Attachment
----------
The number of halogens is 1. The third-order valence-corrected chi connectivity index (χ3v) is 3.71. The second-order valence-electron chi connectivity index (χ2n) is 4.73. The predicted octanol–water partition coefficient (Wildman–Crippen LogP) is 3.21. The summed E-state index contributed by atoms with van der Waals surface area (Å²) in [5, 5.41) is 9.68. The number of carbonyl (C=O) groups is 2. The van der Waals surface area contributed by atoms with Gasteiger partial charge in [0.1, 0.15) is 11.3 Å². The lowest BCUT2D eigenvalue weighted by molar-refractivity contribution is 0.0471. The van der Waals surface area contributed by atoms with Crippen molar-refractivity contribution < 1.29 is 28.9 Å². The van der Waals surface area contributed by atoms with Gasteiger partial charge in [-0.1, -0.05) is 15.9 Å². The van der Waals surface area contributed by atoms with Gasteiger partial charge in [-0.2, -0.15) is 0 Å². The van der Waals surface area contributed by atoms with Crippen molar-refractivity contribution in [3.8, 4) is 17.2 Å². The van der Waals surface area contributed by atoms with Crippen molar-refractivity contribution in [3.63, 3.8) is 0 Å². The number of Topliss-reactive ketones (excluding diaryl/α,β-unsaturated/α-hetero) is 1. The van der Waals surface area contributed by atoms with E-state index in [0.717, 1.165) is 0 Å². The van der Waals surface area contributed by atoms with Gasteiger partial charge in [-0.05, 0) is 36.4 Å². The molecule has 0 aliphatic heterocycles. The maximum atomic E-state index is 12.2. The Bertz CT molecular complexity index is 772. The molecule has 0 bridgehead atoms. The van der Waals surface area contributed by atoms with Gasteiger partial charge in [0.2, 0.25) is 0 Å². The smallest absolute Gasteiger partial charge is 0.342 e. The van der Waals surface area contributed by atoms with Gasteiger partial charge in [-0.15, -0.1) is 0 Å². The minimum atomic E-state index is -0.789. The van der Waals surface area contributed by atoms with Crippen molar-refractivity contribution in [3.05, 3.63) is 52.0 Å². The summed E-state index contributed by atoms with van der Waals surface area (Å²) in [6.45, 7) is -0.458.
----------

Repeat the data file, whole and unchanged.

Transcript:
The number of halogens is 1. The third-order valence-corrected chi connectivity index (χ3v) is 3.71. The second-order valence-electron chi connectivity index (χ2n) is 4.73. The predicted octanol–water partition coefficient (Wildman–Crippen LogP) is 3.21. The summed E-state index contributed by atoms with van der Waals surface area (Å²) in [5, 5.41) is 9.68. The number of carbonyl (C=O) groups is 2. The van der Waals surface area contributed by atoms with Gasteiger partial charge in [0.1, 0.15) is 11.3 Å². The lowest BCUT2D eigenvalue weighted by molar-refractivity contribution is 0.0471. The van der Waals surface area contributed by atoms with Crippen molar-refractivity contribution < 1.29 is 28.9 Å². The van der Waals surface area contributed by atoms with Gasteiger partial charge in [-0.1, -0.05) is 15.9 Å². The van der Waals surface area contributed by atoms with Gasteiger partial charge in [-0.2, -0.15) is 0 Å². The van der Waals surface area contributed by atoms with Crippen molar-refractivity contribution in [3.8, 4) is 17.2 Å². The van der Waals surface area contributed by atoms with Crippen molar-refractivity contribution in [3.63, 3.8) is 0 Å². The number of Topliss-reactive ketones (excluding diaryl/α,β-unsaturated/α-hetero) is 1. The van der Waals surface area contributed by atoms with E-state index in [0.717, 1.165) is 0 Å². The van der Waals surface area contributed by atoms with Gasteiger partial charge in [-0.05, 0) is 36.4 Å². The molecule has 0 aliphatic heterocycles. The maximum atomic E-state index is 12.2. The Bertz CT molecular complexity index is 772. The molecule has 0 bridgehead atoms. The van der Waals surface area contributed by atoms with Gasteiger partial charge in [0.2, 0.25) is 0 Å². The smallest absolute Gasteiger partial charge is 0.342 e. The van der Waals surface area contributed by atoms with Gasteiger partial charge in [-0.15, -0.1) is 0 Å². The minimum atomic E-state index is -0.789. The van der Waals surface area contributed by atoms with Crippen molar-refractivity contribution in [3.05, 3.63) is 52.0 Å². The summed E-state index contributed by atoms with van der Waals surface area (Å²) in [6.45, 7) is -0.458.